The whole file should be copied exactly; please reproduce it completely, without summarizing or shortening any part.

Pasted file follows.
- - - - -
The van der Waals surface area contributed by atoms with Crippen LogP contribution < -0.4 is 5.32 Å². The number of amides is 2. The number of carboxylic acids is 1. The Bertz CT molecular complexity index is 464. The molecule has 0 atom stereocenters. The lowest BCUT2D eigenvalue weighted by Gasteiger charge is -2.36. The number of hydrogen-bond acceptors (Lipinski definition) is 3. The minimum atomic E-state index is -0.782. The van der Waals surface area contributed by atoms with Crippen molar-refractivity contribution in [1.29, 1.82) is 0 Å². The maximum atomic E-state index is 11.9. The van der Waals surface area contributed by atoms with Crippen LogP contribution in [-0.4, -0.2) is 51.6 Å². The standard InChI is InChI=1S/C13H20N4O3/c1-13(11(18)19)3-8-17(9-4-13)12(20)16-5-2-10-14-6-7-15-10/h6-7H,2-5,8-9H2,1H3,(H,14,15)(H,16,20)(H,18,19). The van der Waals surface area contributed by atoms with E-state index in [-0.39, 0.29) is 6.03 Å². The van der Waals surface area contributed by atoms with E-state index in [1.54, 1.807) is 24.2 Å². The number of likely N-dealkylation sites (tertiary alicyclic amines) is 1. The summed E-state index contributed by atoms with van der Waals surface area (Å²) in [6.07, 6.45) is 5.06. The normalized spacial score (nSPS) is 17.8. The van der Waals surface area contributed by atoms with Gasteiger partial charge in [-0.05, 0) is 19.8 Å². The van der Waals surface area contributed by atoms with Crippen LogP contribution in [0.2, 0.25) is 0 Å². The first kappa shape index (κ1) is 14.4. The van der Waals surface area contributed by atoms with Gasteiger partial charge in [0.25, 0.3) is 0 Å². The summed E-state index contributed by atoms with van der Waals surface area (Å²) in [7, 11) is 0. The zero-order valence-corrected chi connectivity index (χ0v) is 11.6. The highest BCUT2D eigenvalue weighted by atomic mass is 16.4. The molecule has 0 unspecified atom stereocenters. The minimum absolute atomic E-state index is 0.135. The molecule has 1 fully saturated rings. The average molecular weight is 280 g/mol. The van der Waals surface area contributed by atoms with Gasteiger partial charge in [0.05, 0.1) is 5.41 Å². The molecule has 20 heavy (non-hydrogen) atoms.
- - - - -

The van der Waals surface area contributed by atoms with Crippen LogP contribution < -0.4 is 5.32 Å². The number of amides is 2. The number of carboxylic acids is 1. The Bertz CT molecular complexity index is 464. The molecule has 0 atom stereocenters. The lowest BCUT2D eigenvalue weighted by Gasteiger charge is -2.36. The number of hydrogen-bond acceptors (Lipinski definition) is 3. The minimum atomic E-state index is -0.782. The van der Waals surface area contributed by atoms with Crippen molar-refractivity contribution in [1.29, 1.82) is 0 Å². The maximum atomic E-state index is 11.9. The van der Waals surface area contributed by atoms with Crippen LogP contribution in [-0.4, -0.2) is 51.6 Å². The standard InChI is InChI=1S/C13H20N4O3/c1-13(11(18)19)3-8-17(9-4-13)12(20)16-5-2-10-14-6-7-15-10/h6-7H,2-5,8-9H2,1H3,(H,14,15)(H,16,20)(H,18,19). The van der Waals surface area contributed by atoms with E-state index in [-0.39, 0.29) is 6.03 Å². The van der Waals surface area contributed by atoms with E-state index in [1.54, 1.807) is 24.2 Å². The number of likely N-dealkylation sites (tertiary alicyclic amines) is 1. The summed E-state index contributed by atoms with van der Waals surface area (Å²) in [6.07, 6.45) is 5.06. The normalized spacial score (nSPS) is 17.8. The van der Waals surface area contributed by atoms with Gasteiger partial charge in [-0.05, 0) is 19.8 Å². The van der Waals surface area contributed by atoms with Crippen LogP contribution in [0.2, 0.25) is 0 Å². The first kappa shape index (κ1) is 14.4. The van der Waals surface area contributed by atoms with Gasteiger partial charge in [0.25, 0.3) is 0 Å². The summed E-state index contributed by atoms with van der Waals surface area (Å²) in [7, 11) is 0. The zero-order valence-corrected chi connectivity index (χ0v) is 11.6. The highest BCUT2D eigenvalue weighted by atomic mass is 16.4. The molecule has 0 unspecified atom stereocenters. The minimum absolute atomic E-state index is 0.135. The molecule has 1 fully saturated rings. The average molecular weight is 280 g/mol. The van der Waals surface area contributed by atoms with Gasteiger partial charge in [0.05, 0.1) is 5.41 Å². The molecule has 20 heavy (non-hydrogen) atoms.